June 13, 2006 Arlington, VA -- In testimony yesterday before the Senate Commerce, Science, and Transportation Committee, Electronic Industries Alliance (EIA) president and CEO Dave McCurdy, speaking on behalf of Alliance Sector Partner the Telecommunications Industry Association (TIA), urged the Senate to craft legislation that ensures that broadband networks and services operate in a minimal regulatory environment.
If a bill such as the Stevens-Inouye bill is enacted this year that adequately addresses these issues, EIA and TIA believe it will "significantly accelerate broadband deployment and capture the consumer welfare benefits of competition in the cable TV space," McCurdy noted.
"Video service is the application driver for the deployment of next-generation broadband because video uses an enormous amount of bandwidth," he explained. Because of this, "telephone companies want to deploy video over new broadband networks to gain additional revenue as their core markets rapidly change."
Unfortunately, TIA believes the current local franchise process is a regulatory barrier to entry because it impedes timely investment in new facilities and capabilities, slowing delivery of competitive and innovative services to consumers.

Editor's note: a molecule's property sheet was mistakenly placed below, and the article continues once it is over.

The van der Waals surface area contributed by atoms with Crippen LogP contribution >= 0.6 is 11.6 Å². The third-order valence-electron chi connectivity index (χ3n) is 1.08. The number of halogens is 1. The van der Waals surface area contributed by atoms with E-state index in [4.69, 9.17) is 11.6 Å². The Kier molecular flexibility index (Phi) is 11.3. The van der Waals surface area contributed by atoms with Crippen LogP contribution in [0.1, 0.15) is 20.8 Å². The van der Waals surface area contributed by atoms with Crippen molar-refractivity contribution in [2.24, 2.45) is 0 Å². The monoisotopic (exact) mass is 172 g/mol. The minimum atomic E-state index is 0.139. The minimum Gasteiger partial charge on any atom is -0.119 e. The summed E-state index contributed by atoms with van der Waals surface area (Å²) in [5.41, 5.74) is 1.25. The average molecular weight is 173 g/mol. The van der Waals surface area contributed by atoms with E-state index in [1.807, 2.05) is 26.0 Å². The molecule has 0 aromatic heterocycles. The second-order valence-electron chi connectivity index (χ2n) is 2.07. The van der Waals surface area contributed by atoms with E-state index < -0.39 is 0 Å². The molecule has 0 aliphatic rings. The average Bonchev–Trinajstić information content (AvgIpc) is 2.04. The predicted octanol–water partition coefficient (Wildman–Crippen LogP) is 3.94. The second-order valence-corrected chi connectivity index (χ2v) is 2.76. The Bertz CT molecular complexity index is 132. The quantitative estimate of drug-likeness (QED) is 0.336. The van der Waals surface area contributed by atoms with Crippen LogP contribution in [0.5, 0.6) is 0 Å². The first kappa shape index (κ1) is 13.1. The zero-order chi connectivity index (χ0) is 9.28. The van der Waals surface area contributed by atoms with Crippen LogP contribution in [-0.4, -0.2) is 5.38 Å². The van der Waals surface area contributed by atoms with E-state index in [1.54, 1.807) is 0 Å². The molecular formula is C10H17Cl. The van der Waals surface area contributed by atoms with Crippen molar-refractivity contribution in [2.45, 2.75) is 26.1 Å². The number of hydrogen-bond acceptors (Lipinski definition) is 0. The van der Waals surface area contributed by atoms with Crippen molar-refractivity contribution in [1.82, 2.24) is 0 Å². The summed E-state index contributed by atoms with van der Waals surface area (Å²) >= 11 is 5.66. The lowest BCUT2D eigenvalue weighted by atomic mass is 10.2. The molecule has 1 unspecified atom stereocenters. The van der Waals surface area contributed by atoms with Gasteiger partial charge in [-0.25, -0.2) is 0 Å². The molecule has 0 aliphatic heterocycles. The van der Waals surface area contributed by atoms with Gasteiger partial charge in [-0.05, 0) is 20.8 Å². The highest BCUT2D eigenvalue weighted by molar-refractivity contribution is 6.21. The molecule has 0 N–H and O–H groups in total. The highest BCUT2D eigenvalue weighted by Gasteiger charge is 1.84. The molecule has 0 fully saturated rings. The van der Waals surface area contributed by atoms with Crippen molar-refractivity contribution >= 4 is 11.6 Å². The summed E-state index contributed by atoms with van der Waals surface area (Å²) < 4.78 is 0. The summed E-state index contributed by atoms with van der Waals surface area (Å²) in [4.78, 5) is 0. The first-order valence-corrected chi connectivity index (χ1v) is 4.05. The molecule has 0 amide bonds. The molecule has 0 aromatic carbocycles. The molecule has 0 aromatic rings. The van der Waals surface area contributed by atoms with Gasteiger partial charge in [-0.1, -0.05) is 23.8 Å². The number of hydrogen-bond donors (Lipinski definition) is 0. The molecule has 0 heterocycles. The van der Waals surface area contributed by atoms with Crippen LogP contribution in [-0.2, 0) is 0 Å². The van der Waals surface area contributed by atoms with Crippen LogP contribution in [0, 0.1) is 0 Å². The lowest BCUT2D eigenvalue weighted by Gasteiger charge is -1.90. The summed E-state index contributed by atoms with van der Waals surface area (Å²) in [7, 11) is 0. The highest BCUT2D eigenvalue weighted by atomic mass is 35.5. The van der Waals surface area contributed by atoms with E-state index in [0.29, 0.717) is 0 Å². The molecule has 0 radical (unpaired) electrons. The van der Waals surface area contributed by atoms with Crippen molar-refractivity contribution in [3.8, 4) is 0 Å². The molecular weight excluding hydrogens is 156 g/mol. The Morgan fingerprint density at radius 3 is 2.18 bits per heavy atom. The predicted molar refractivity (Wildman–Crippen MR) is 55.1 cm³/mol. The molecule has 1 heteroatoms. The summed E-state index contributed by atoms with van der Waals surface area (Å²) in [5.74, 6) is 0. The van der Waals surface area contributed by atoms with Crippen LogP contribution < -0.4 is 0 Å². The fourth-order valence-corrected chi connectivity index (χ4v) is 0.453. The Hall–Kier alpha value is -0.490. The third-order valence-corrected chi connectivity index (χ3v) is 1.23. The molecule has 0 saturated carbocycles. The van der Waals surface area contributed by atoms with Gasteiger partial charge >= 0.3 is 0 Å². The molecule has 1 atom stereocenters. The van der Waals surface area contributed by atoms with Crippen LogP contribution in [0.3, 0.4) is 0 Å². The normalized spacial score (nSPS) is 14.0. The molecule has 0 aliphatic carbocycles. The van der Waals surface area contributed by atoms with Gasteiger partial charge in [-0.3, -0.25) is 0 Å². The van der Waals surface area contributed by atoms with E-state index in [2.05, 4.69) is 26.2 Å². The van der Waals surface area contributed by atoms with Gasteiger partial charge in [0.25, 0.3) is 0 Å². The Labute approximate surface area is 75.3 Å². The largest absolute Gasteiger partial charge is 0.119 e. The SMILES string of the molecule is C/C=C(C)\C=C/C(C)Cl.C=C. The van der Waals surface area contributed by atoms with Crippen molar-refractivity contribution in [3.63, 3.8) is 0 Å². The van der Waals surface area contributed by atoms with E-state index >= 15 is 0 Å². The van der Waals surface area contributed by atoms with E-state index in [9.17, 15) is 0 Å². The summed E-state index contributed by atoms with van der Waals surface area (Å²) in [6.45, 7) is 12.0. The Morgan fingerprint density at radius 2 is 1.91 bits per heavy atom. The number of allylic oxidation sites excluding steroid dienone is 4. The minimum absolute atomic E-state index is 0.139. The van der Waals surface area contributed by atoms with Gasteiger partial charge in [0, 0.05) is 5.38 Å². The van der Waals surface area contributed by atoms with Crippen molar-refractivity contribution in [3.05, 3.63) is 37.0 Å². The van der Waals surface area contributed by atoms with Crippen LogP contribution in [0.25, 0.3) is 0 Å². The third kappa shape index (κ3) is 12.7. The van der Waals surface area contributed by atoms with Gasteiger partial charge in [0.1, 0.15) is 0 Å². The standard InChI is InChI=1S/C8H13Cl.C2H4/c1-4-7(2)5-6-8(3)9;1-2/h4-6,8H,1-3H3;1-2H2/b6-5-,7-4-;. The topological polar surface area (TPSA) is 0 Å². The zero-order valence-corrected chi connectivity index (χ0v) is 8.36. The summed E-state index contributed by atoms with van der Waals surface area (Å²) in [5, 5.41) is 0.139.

EIA and TIA are supportive of the video franchising portion of the Stevens-Inouye draft legislation because it replaces the local franchising process with a uniform, federal system managed by the FCC with limited input from existing local franchise authorities.
As for the contentious issues surrounding net neutrality, TIA "fully understands concerns that have been expressed over the possibility of abuses in the marketplace," McCurdy admitted. "However, we do not believe significant evidence of abuses exist at this time that require preemptive legislation. Because the issue is so premature, TIA supports the study element of the approach taken in the Stevens-Inouye bill to answer a number of important questions before legislating."
TIA's "Broadband Internet Access Connectivity Principles" state that subscribers should be able to get the capacity for which they pay to connect to the Internet, access any content on the Internet as long as such content is lawful, use any applications they chose as long as such use does not hurt the network or other users, and attach to the network any device they choose as long as it does not harm the network.
"We believe that the FCC has jurisdiction to vigilantly monitor the broadband Internet access service market and expeditiously review any complaint of anticompetitive activity," McCurdy said. "We support the study element of the approach taken in the Stevens-Inouye bill and we urge the Committee to act quickly on video franchise reform and other issues on which there is a consensus so we can enact them this year. With such action, we can capture the benefits of accelerated broadband deployment and the consumer welfare benefits of competition now."